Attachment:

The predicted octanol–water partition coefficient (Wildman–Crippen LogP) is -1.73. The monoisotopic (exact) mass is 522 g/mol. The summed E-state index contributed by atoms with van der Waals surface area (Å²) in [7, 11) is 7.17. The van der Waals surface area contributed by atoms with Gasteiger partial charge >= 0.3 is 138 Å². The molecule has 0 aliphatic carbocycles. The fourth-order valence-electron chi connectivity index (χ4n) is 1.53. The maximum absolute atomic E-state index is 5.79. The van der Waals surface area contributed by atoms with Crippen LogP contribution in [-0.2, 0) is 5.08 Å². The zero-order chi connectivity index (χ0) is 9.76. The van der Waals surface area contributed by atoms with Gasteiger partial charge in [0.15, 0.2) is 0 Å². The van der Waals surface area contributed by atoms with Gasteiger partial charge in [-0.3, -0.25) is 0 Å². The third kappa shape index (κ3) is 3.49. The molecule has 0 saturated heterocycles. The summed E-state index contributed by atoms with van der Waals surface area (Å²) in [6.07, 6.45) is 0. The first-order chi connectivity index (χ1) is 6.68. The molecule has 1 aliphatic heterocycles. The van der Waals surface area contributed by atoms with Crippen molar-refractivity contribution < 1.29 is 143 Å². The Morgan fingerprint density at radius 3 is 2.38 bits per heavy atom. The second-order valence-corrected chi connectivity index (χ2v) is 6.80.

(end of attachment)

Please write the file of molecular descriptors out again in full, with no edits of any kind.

The predicted octanol–water partition coefficient (Wildman–Crippen LogP) is -1.73. The monoisotopic (exact) mass is 522 g/mol. The summed E-state index contributed by atoms with van der Waals surface area (Å²) in [7, 11) is 7.17. The van der Waals surface area contributed by atoms with Gasteiger partial charge >= 0.3 is 138 Å². The molecule has 0 aliphatic carbocycles. The fourth-order valence-electron chi connectivity index (χ4n) is 1.53. The maximum absolute atomic E-state index is 5.79. The van der Waals surface area contributed by atoms with Crippen LogP contribution in [-0.2, 0) is 5.08 Å². The zero-order chi connectivity index (χ0) is 9.76. The van der Waals surface area contributed by atoms with Gasteiger partial charge in [0.15, 0.2) is 0 Å². The van der Waals surface area contributed by atoms with Gasteiger partial charge in [-0.3, -0.25) is 0 Å². The third kappa shape index (κ3) is 3.49. The molecule has 0 saturated heterocycles. The summed E-state index contributed by atoms with van der Waals surface area (Å²) in [6.07, 6.45) is 0. The first-order chi connectivity index (χ1) is 6.68. The molecule has 1 aliphatic heterocycles. The van der Waals surface area contributed by atoms with Crippen molar-refractivity contribution < 1.29 is 143 Å². The Morgan fingerprint density at radius 3 is 2.38 bits per heavy atom. The second-order valence-corrected chi connectivity index (χ2v) is 6.80.